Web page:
Born: United States of America
Primarily active in: United States of America

Kevin Bredenbeck, Technical Fellow, Sikorsky Aircraft

Kevin Bredenbeck received the American Helicopter Society Feinberg Award in 2011 for piloting the Sikorsky X2 high-speed demonstrator. As part of the small rapid-prototyping team, he took the coaxial compound helicopter to 253 kt in level flight and proved technologies scaled-up to fly next in the company-funded S-97 Raider this year and again in the Army-led Joint Multi-Role (JMR) technology demonstration in 2017. “What’s really surprising is we thought we’d do X2 and have it sit on the shelf for 10 or 15 years before someone did something with it,” acknowledges Mr. Bredenbeck. “Here, in less than 10 years, a pilot sees a concept mature to where we’re potentially going to change the way the helicopter will be designed in the future – pinch me.”

As an experimental test, combat Medevac, and private pilot, Kevin Bredenbeck has flown some 35 rotary-wing and 24 fixed-wing aircraft. “First and foremost I am a Black Hawk fan, but fixed-wing-wise, my favorite was a plane I owned, a Long-EZ. I got the Long-EZ prior to doing X2 just to get used to an aft-thrust aircraft and some of its pitch inconsistencies. From an engineering perspective, it was an awesome airplane, but from an enjoyment perspective, it was just phenomenal.”

As Chief Pilot, Director of Test, and Director of Flight Operations, Mr. Brendebeck oversaw safe test programs for the commercial S-92 and S-76D, fly-by-wire H-92 and UH-60MU, international S-70i, and other Sikorsky aircraft. Now a Technical Fellow, he steers development of advanced platforms including the Defiant JMR demonstrator. “A few of us who were in leadership positions running big organizations were weaned down and allowed to focus directly on the technology aspects of the future of the company. What a great opportunity to be a Tech Fellow and focus on the things I’m just passionate about.”

Flying Engineer
Kevin Bredenbeck found his passion for aviation growing up in Springfield, Massachusetts near Westover Air Force Base. His father, Lloyd Bredenbeck, was a manufacturing engineer and an Air Force veteran. “Every air show when the Thunderbirds flew F-100s, whether from Windsor Locks up the road or at Westover Air Force Base, we were walking around and touching everything from B-58 Hustlers to F-86s. I just couldn’t get enough of that.” Abandoned Springfield Airport about a half mile from his home once launched record-setting Gee-Bee racers, and Mr. Bredenbeck remembers, “It was not an airport any longer, just an overgrown field, but the old hangar was there. They had a pylon mount they used to use for doing time trials back and forth from Agawam to Springfield and South Hadley.  I was curious about that. I would do more research on the Granville brothers and the Gee-Bee.”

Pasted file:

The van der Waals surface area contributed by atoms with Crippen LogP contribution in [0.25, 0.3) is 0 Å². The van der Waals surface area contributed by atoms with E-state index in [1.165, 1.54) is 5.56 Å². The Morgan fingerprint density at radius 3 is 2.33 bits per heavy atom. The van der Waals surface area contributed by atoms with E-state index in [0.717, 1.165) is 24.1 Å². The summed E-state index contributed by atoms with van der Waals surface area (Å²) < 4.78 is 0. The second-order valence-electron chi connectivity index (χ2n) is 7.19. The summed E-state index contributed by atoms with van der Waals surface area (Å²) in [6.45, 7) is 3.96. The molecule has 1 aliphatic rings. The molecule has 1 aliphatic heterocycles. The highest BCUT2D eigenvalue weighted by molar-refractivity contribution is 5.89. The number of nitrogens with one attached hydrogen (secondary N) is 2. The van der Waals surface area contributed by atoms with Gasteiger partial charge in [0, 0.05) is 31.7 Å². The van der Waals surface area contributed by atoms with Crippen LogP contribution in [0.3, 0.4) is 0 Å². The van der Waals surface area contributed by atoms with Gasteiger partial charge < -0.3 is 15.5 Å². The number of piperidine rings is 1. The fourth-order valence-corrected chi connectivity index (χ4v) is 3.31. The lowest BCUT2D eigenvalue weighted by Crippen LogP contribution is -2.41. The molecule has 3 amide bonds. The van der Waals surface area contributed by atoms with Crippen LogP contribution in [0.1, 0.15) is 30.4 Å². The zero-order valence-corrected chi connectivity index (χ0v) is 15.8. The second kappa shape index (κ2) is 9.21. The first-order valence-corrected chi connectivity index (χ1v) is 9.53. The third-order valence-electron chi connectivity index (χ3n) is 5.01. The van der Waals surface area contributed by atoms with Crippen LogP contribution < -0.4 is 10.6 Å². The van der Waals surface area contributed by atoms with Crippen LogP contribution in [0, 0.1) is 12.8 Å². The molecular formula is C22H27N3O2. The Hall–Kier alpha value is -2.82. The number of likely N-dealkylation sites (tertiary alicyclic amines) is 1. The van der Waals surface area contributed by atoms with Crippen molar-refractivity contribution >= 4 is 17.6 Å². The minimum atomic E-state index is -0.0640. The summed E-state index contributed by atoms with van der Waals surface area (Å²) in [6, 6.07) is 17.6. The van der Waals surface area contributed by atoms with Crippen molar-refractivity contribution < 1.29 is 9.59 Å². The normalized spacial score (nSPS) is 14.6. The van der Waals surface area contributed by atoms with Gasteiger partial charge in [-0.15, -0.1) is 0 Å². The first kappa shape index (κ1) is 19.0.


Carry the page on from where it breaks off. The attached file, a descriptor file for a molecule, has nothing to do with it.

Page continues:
The space program provided timely inspiration.  Mr. Bredenbeck recalls, “Every time there was a space launch, my father and I were just glued to the TV,” Springfield Technical High School offered a Junior Reserve Officer Training Corps program, and the Civil Air Patrol fed the fascination with flying and drove higher education choices. “I was just trying to look for a college that would get me close to being an astronaut. I had it boiled down to University of Michigan, Purdue, and Embry Riddle as a total, dedicated aviation school – that’s where I ended up going.”

The well-rounded aviation curriculum offered more choices. “I loved electronics, so I went to aeronautical studies engineering with a minor in avionics. That way, I took propulsion classes; I took navigation classes; the associated math and physics classes.” Mr. Bredenbeck recalls, “At night, I would go to work in the avionics shop, repairing Embry Riddle aircraft.”